Jailed Kremlin critic Alexei Navalny has said he has a persistent cough and temperature, and that there have been cases of tuberculosis in his prison.
Meanwhile, the pro-Kremlin newspaper Izvestiya said the 44 year old had been transferred to a medical unit with symptoms of a respiratory illness.
Navalny’s lawyer said he was “in a bad way” and had lost a lot of weight. He declared a hunger strike last week.
He is being held at a penal colony to serve out a sentence for embezzlement.
The 2014 suspended sentence was turned into an actual prison term after he returned from Germany, where he had received medical treatment for nerve agent poisoning.
The conviction was widely seen as politically motivated.
‘Very serious deteriorations’
In an Instagram post (in Russian), the 44-year-old opposition leader said that as many as three people from his unit had been taken to hospital with tuberculosis recently. He said he had a persistent cough and a temperature of 38.1 degrees Celsius (100.6 degrees Fahrenheit).
“If I have tuberculosis, then maybe it’ll chase out the pain in my back and numbness in my legs. That’d be nice,” he quipped.
But he added that he would be continuing his hunger strike, started last week to demand proper treatment for acute back and leg pain.
The report by Izvestia cited a statement by Russia’s prison service, saying Navalny had received various tests, including for coronavirus.
It said his symptoms included a high temperature and that he was being supervised by doctors. However, the statement denied that there was tuberculosis at the colony.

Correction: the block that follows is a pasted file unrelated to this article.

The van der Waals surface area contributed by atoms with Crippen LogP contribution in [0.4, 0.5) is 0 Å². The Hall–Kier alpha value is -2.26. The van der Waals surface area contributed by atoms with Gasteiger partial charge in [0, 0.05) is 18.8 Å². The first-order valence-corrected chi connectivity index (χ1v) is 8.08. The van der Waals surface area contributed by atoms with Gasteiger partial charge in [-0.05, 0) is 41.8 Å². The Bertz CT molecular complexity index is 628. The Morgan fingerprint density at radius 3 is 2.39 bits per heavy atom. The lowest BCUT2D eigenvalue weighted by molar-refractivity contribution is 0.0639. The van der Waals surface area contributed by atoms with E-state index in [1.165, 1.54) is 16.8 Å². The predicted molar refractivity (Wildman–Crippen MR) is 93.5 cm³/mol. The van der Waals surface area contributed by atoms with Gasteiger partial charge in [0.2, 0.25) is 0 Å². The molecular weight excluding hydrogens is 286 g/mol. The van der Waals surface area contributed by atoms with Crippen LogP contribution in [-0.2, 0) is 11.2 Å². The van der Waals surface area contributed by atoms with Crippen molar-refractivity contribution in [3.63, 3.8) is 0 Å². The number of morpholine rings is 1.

Navalny’s lawyers have been visiting him in custody and helping him to post messages on social media. They say there are no doctors at the colony and the medical unit on site is run by a single paramedic.
One of them, Olga Mikhailova, told the independent TV channel Dozhd that Navalny had lost 13kg (28lbs) since he arrived at the prison, including 8kg lost before he started his hunger strike.
She said the authorities were not helping the situation.
“He is completely in the power of the prison service…,” she said. “Every day there are very serious deteriorations.
“It’s very difficult to understand why this is happening. The prison service is not reacting to a single complaint of ours… There’s been complete silence from them in the month since his health got worse.”
Russia’s prison service last week denied Navalny’s allegations that he was not receiving proper treatment, and that he was being deprived of sleep.
It said he had “all the necessary medical assistance in accordance with his medical indications”.
The secretary general of leading rights group Amnesty International said she had appealed to Russian President Vladimir Putin over Navalny’s “arbitrary arrest and deteriorating health condition”.
“There is a real prospect that #Russia is subjecting him to a slow death. He must be granted immediate access to a medical doctor he trusts and he must be freed,” Agnes Callamard wrote on Twitter.
Last week, however, Navalny was visited by Maria Butina, a woman who spent 18 months in custody in the US for working as an unregistered Russian agent there.
In video footage released by Russian state media, she is seen haranguing the politician and describing the prison as better than a hotel.
The BBC’s Sarah Rainsford in Moscow says the footage is a clear and co-ordinated attempt by the authorities to discredit Navalny, suggesting that he is lying about the state of his health and is far from a victim of political persecution.